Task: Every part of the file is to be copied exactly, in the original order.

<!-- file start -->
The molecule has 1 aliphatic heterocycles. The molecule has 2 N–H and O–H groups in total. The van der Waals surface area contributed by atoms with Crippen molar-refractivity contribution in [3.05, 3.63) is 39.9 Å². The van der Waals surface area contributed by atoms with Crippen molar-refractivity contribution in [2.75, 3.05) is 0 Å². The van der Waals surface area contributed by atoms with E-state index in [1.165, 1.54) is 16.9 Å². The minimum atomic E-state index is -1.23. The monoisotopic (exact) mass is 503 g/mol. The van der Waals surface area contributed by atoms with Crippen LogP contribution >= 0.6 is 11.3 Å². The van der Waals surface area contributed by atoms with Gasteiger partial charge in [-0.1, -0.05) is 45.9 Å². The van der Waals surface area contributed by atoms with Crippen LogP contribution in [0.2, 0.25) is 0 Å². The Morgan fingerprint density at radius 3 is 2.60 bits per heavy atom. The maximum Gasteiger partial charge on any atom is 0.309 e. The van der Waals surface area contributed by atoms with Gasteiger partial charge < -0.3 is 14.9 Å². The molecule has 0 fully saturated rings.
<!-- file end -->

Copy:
The molecule has 1 aliphatic heterocycles. The molecule has 2 N–H and O–H groups in total. The van der Waals surface area contributed by atoms with Crippen molar-refractivity contribution in [3.05, 3.63) is 39.9 Å². The van der Waals surface area contributed by atoms with Crippen molar-refractivity contribution in [2.75, 3.05) is 0 Å². The van der Waals surface area contributed by atoms with E-state index in [1.165, 1.54) is 16.9 Å². The minimum atomic E-state index is -1.23. The monoisotopic (exact) mass is 503 g/mol. The van der Waals surface area contributed by atoms with Crippen LogP contribution >= 0.6 is 11.3 Å². The van der Waals surface area contributed by atoms with Gasteiger partial charge in [-0.1, -0.05) is 45.9 Å². The van der Waals surface area contributed by atoms with Crippen LogP contribution in [0.2, 0.25) is 0 Å². The Morgan fingerprint density at radius 3 is 2.60 bits per heavy atom. The maximum Gasteiger partial charge on any atom is 0.309 e. The van der Waals surface area contributed by atoms with Gasteiger partial charge < -0.3 is 14.9 Å². The molecule has 0 fully saturated rings.